A world leading researcher in precision muon physics, Professor Graziano Venanzoni, will join the University this autumn thanks to a £4.3M Leverhulme International Professorship award.
Professor Venanzoni, who is currently based at INFN Pisa, will establish a team of world experts, early career researchers and graduate students to carry out a cutting-edge programme in precision muon physics at the University.
The Leverhulme Trust’s International Professorship awards are designed to enable universities to recruit high-level research leaders from around the world. It is a highly competitive scheme and Professor Venanzoni’s award is one of only five awarded this year, which is the second year of the programme.
Professor Wiebe Van Der Hoek, Executive Pro Vice Chancellor for the Faculty of Science & Engineering said: “I am delighted that Graziano is joining the University. His arrival is exciting for our colleagues in our world leading group in Particle Physics, for our work on Digital and Data Intensive Science, and for Theoretical Physics and Mathematics.”
Professor Anna Vignoles, Director of the Leverhulme Trust said: “I am delighted that our award has enabled the University of Liverpool to attract such an esteemed academic to the UK to work on the exciting cutting edge of particle physics. This is precisely what our Leverhulme International Professorships were designed to do, and I have no doubt that UK research will benefit enormously from his work.”
Professor Venanzoni is a recognised international leader in the field of muon physics and has made important contributions to key experiments as well as to the theory framework in this field. He was recently included in Nature magazine’s annual selection of five scientists-to-watch for 2022 (Nature’s 10 – Ones to watch)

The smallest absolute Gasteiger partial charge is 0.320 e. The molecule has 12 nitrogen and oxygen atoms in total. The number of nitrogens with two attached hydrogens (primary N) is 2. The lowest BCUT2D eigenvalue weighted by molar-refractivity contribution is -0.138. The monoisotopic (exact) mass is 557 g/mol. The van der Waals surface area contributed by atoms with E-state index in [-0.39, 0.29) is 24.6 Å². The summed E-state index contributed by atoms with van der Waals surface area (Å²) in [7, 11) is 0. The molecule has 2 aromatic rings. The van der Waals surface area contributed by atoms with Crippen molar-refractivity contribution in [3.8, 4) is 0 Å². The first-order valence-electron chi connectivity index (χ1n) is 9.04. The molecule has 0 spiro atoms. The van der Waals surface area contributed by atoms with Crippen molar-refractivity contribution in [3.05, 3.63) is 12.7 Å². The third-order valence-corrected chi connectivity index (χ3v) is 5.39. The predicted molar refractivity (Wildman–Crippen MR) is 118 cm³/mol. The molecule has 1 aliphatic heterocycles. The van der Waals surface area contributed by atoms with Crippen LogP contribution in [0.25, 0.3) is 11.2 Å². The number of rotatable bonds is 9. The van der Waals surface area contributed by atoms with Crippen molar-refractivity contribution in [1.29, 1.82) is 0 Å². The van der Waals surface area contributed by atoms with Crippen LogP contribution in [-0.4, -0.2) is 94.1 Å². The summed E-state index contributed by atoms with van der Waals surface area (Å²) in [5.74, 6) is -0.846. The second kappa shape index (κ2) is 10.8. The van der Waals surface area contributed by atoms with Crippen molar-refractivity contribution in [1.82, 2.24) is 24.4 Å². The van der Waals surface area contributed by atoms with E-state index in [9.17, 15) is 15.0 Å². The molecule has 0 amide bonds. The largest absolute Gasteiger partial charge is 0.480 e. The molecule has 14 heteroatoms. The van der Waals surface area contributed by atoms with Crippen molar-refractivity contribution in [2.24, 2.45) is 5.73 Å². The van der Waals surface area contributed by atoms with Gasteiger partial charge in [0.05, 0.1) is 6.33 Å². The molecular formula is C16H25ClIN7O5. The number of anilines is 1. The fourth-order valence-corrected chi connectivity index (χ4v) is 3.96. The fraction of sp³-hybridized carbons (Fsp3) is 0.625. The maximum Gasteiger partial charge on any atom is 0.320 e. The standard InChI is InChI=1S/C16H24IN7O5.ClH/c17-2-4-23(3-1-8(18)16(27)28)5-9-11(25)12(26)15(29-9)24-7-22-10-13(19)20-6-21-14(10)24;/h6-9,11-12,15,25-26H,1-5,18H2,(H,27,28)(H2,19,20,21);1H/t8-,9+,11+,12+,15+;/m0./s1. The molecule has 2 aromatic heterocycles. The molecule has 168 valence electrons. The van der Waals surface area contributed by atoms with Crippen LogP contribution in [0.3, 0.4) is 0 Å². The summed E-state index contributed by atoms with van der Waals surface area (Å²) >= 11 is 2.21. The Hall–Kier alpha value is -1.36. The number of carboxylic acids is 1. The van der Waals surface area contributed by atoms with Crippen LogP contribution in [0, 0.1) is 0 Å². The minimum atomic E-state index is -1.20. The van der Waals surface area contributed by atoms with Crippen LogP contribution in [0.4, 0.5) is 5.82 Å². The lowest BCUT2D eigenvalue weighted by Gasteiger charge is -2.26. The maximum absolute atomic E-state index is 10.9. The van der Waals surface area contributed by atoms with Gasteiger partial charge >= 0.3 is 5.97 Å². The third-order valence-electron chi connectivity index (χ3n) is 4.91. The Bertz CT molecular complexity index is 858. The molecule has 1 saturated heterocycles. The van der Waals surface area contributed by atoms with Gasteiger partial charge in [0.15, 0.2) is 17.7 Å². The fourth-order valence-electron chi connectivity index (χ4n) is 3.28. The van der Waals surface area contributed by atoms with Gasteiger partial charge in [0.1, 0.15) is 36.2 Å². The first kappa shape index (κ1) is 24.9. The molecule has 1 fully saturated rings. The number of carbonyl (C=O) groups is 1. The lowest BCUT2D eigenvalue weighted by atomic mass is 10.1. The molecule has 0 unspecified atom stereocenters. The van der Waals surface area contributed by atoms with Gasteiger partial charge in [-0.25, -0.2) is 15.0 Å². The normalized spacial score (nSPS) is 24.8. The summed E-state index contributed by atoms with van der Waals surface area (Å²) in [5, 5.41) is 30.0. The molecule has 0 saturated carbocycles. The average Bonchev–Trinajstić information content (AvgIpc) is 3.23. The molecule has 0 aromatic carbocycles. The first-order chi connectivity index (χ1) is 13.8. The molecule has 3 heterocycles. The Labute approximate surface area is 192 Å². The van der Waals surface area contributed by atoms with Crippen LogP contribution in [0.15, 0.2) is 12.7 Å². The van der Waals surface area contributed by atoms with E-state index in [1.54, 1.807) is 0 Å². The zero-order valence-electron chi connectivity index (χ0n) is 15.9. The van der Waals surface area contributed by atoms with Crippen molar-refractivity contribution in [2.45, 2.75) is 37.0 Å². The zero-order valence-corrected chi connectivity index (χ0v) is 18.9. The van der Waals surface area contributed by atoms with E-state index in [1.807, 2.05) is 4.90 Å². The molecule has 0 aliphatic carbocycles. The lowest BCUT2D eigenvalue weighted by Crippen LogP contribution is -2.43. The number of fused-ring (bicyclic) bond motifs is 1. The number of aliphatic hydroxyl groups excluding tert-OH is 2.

He is currently one of the two spokespersons leading the muon g-2 experiment at the Fermi National Laboratory in the US. In 2021, this experiment, in which the University of Liverpool also participates, confirmed a compelling mismatch between the measured and predicted values of the magnetic moment of the muon (see Spin or `New Physics’?l).
Professor Venanzoni’s research programme will pursue the measurements and calculations necessary to firm-up the anomalous g-2 results with increased accuracy, as well as developing the next generation of muon experiments that will allow to constrain or explore possible explanations for the discrepancy.
He said: “I would like to thank the Leverhulme Trust and the University of Liverpool for giving me this opportunity. I’m extremely excited and I look forward to using this grant to consolidate our understanding of the laws of nature at the most elementary scale and possibly find new physics! My programme will benefit enormously from the experience of Liverpool colleagues in building detectors and doing frontier research.”
With Professor Venanzoni and his team joining forces with the existing particle physics, theoretical physics and accelerator science groups on muon physics, the University will extend its involvement and leadership in the international muon precision physics programme.